We just celebrated Thanksgiving Day in Canada. I was blessed to be part of a large meal served to over 2000 people, at Union Gospel Mission, (UGM) an organization located in the Downtown Eastside (DTES) of Vancouver (an area known as Canada's poorest postal code; where the issues of poverty, homelessness, addiction and mental illness are concentrated). It was a wonderful day as guests enjoyed a classic thanksgiving meal with all the fixings, while getting to reconnect with old friends and celebrating with their family.
In the midst of this grand feast, I was reminded of these words from the Senior Chaplain at UGM. "The need doesn't stop for a holiday - that's why we never close". Actually, UGM, which serves daily meals, increases the number of meals it serves on weekends and holidays because other organizations are closed. That's part of their commitment to helping those in need.
The need doesn't stop. So, what might that mean for us as deacons, who are elected to be prophetic critics of injustice and compassionate to the needy?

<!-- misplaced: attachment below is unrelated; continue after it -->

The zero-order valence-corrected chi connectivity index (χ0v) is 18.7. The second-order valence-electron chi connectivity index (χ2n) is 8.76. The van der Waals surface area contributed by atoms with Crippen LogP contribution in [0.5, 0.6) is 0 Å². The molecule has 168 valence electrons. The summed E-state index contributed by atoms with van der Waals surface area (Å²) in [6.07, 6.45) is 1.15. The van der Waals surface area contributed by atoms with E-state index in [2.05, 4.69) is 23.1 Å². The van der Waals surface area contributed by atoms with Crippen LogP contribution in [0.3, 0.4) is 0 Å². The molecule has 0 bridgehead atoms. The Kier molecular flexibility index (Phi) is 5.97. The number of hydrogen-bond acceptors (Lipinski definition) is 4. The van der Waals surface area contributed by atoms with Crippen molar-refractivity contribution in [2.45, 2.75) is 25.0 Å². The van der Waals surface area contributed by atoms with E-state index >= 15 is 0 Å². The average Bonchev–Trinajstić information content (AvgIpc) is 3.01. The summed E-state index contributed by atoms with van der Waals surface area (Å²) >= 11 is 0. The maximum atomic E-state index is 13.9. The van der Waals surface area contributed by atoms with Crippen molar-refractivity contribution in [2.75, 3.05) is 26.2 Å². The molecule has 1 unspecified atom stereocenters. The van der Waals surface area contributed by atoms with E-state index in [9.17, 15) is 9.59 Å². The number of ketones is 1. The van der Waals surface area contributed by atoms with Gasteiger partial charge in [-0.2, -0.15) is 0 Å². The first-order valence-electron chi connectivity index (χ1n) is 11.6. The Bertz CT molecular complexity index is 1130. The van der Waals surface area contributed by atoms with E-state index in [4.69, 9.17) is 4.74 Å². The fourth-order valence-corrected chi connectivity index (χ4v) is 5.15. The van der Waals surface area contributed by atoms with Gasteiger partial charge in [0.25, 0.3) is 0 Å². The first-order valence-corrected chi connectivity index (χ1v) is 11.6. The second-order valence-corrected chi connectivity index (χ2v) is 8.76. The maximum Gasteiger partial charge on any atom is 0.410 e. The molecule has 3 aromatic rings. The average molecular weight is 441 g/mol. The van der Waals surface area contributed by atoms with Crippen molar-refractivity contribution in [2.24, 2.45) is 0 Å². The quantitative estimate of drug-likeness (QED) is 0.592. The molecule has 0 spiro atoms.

Jesus said the poor would always be with us. He wasn't saying it to give us an excuse not to help them. Rather, the gospel, and the life of Jesus paint a much different picture about how Christians are to love and interact with those in poverty. I guess the question is, are we living that out? And, in our congregational roles as leaders - are we inspiring others to do the same?
This little quote from Stephen Colbert, a comedian, has recently resurfaced (confession: I saw it on Facebook, but it's thought provoking and worth sharing). "If this is going to be a Christian nation that doesn’t help the poor, either we’ve got to pretend that Jesus was just as selfish as we are, or we’ve got to acknowledge that he commanded us to love the poor and serve the needy without condition — and then admit that we just don’t want to do it". (You can read Tony Campolo's thoughts on this on his blog, and if you're in the US, you can actually watch the videos.)
With American Thanksgiving a month and a half away, and Christmas two and half months away, I'm wondering how we as deacons might be able to encourage our congregations to see that not only do the needs not stop for the holidays, but they also don't massively increase. How can we be showing consistent love and support for those who are in need in our particular areas. What does it mean for each of us, individually and communally to show the love of God in our circles of influence? Is it possible for us to use these holidays as a catalyst for building long-lasting relationships with people who need assistance?